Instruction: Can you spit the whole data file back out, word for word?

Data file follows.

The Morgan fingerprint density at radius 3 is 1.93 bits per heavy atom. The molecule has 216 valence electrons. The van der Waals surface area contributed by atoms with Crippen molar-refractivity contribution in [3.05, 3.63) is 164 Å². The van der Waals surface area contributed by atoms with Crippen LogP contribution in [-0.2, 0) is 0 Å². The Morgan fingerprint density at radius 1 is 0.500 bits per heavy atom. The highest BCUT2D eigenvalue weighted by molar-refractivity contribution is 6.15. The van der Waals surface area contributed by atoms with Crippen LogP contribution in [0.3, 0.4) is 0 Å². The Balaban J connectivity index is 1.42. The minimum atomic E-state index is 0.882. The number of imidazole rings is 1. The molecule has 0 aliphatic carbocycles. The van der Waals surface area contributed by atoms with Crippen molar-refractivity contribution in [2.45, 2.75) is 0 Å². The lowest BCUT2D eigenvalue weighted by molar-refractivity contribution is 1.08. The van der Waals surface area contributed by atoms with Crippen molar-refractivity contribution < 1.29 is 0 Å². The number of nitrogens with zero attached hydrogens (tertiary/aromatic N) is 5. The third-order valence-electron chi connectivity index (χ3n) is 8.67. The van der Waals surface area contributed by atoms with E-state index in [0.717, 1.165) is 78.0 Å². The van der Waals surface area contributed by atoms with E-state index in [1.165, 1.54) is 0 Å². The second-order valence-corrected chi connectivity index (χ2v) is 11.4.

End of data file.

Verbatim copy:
The Morgan fingerprint density at radius 3 is 1.93 bits per heavy atom. The molecule has 216 valence electrons. The van der Waals surface area contributed by atoms with Crippen molar-refractivity contribution in [3.05, 3.63) is 164 Å². The van der Waals surface area contributed by atoms with Crippen LogP contribution in [-0.2, 0) is 0 Å². The Morgan fingerprint density at radius 1 is 0.500 bits per heavy atom. The highest BCUT2D eigenvalue weighted by molar-refractivity contribution is 6.15. The van der Waals surface area contributed by atoms with Crippen LogP contribution in [0.3, 0.4) is 0 Å². The Balaban J connectivity index is 1.42. The minimum atomic E-state index is 0.882. The number of imidazole rings is 1. The molecule has 0 aliphatic carbocycles. The van der Waals surface area contributed by atoms with Crippen molar-refractivity contribution in [2.45, 2.75) is 0 Å². The lowest BCUT2D eigenvalue weighted by molar-refractivity contribution is 1.08. The van der Waals surface area contributed by atoms with Crippen molar-refractivity contribution < 1.29 is 0 Å². The number of nitrogens with zero attached hydrogens (tertiary/aromatic N) is 5. The third-order valence-electron chi connectivity index (χ3n) is 8.67. The van der Waals surface area contributed by atoms with E-state index in [0.717, 1.165) is 78.0 Å². The van der Waals surface area contributed by atoms with E-state index in [1.165, 1.54) is 0 Å². The second-order valence-corrected chi connectivity index (χ2v) is 11.4.